Driven by the need to improve our understanding of the role that arctic hydrology plays in the regional and global climate, several related hydrologic studies were initiated on the North Slope of Alaska in 1992. These studies included field research and modeling studies of the logistically accessible Kuparuk River basin and selected contributing watersheds, a north draining river system that empties into the Arctic Ocean. The goals are to collect quality hydrologic data throughout the year, monitor and study as many hydrologic processes as possible, address issues of spatial variability, examine hydrologic responses at various scales, and utilize conventional as well as remote methods of data collection. The area of study is the Kuparuk River basin (8, 140 km2) and three smaller drainages: Upper Kuparuk River (142 km2), Imnavait Creek (2.2 km2) and Putuligayuk River on the coastal plain (471 km2). The Putuligayuk catchment has only been studied in a manner similar to the other basins since 1999, although the U. S. Geological Survey (USGS) collected runoff data for a number of years.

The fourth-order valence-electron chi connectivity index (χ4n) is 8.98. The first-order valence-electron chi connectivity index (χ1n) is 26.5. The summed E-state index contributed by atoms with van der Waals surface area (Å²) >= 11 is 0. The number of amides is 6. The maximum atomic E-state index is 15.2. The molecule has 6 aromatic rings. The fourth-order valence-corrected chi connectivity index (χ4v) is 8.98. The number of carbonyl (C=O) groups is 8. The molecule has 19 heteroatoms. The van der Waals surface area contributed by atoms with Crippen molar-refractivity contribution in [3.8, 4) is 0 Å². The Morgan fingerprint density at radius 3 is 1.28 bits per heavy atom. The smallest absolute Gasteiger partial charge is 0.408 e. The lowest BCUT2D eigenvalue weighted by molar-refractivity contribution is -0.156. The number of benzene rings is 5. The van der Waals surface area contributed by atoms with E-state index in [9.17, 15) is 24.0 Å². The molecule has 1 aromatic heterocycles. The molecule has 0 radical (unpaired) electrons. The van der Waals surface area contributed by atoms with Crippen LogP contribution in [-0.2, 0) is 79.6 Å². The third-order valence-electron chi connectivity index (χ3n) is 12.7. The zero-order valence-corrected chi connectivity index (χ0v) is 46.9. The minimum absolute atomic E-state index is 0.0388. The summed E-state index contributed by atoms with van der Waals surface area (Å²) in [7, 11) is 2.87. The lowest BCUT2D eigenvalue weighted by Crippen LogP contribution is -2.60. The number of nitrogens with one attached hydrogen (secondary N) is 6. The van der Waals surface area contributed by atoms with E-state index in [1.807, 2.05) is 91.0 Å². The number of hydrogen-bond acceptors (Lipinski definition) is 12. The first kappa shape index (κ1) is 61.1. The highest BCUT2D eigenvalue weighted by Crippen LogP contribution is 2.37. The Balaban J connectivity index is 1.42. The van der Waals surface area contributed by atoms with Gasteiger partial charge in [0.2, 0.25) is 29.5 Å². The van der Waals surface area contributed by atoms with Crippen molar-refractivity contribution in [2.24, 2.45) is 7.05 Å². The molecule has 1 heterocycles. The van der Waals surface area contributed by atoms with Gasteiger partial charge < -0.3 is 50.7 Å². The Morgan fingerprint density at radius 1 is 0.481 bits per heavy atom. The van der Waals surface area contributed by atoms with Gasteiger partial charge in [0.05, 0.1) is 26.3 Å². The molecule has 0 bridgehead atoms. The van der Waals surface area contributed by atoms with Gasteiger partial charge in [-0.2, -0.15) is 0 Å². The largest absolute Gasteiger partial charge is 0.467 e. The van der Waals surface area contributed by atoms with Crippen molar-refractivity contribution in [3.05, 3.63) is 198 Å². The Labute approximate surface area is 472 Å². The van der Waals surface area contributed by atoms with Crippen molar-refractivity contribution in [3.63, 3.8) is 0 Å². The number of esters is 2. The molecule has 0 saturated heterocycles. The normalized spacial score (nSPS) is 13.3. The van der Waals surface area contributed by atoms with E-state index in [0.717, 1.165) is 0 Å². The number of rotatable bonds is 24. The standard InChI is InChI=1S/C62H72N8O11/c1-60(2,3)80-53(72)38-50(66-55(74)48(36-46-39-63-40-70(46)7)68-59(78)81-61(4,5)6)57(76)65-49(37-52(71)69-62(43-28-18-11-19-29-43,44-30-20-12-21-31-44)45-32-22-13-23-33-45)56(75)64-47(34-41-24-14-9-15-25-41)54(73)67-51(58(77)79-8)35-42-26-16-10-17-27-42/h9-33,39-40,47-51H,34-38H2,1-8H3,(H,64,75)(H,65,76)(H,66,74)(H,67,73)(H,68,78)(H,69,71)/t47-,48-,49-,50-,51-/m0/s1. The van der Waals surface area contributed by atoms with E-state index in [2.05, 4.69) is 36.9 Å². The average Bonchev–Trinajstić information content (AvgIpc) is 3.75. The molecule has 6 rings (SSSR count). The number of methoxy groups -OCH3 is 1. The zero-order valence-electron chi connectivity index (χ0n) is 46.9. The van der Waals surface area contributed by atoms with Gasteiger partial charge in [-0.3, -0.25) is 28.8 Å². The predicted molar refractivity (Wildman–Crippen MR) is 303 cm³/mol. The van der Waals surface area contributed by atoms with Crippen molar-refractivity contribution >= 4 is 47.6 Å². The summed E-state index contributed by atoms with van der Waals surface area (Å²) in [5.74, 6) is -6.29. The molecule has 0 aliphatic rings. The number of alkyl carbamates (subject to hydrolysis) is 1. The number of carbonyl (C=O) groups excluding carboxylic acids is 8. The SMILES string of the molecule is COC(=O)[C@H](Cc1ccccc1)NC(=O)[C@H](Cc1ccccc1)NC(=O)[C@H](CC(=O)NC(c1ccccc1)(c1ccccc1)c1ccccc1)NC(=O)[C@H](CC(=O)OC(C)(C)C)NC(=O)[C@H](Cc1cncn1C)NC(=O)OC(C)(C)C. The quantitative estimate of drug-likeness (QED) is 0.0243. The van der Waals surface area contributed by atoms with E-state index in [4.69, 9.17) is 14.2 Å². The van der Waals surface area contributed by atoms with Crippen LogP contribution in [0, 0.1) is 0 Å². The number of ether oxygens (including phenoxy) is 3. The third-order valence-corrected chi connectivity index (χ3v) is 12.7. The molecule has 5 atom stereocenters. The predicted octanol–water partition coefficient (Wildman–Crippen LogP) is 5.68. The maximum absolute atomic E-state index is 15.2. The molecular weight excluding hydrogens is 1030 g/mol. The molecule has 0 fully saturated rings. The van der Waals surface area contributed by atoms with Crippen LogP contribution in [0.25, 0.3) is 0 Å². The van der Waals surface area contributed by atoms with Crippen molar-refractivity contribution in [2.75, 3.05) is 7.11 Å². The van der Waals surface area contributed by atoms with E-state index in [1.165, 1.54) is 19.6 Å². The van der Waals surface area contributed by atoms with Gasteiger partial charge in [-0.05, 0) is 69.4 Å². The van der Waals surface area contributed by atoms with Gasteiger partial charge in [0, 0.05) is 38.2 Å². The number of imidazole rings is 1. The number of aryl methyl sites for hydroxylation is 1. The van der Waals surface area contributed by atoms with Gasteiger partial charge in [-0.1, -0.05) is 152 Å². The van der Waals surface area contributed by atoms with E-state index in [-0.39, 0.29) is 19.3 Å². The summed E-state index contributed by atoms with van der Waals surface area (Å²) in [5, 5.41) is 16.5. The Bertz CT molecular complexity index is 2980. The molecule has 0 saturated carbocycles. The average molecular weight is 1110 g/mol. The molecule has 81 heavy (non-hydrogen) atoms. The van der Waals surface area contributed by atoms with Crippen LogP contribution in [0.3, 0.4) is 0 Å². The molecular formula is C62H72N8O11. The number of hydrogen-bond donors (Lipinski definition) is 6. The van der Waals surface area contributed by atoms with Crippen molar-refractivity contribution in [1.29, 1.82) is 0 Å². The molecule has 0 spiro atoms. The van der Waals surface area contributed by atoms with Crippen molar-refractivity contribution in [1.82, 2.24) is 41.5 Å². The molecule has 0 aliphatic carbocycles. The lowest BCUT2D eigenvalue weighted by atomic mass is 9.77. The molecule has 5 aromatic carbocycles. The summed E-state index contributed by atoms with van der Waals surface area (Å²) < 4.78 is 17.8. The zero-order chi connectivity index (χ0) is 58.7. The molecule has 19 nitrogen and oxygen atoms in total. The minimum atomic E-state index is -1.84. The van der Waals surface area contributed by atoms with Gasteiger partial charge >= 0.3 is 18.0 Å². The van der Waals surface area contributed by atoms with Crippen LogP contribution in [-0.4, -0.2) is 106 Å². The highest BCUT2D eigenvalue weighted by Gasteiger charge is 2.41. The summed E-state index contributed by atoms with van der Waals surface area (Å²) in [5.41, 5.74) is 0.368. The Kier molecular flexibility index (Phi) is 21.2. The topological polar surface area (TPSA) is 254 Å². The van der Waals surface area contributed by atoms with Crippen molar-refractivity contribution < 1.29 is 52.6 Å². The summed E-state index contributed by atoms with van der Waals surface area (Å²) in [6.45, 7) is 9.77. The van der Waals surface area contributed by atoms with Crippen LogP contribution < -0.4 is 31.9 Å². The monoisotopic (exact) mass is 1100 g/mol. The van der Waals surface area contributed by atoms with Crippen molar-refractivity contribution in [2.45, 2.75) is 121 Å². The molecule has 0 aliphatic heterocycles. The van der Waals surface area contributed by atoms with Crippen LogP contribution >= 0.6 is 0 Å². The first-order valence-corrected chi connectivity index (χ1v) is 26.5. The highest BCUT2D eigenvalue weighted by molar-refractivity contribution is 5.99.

Kane, D.L., Hinzman, L.D., McNamara, J.P., Zhang, Z., and Benson, C.S. (2000)An Overview of a Nested Watershed Study in Arctic Alaska, Nordic Hydrology, Vol. 31 (4/5), 245-266.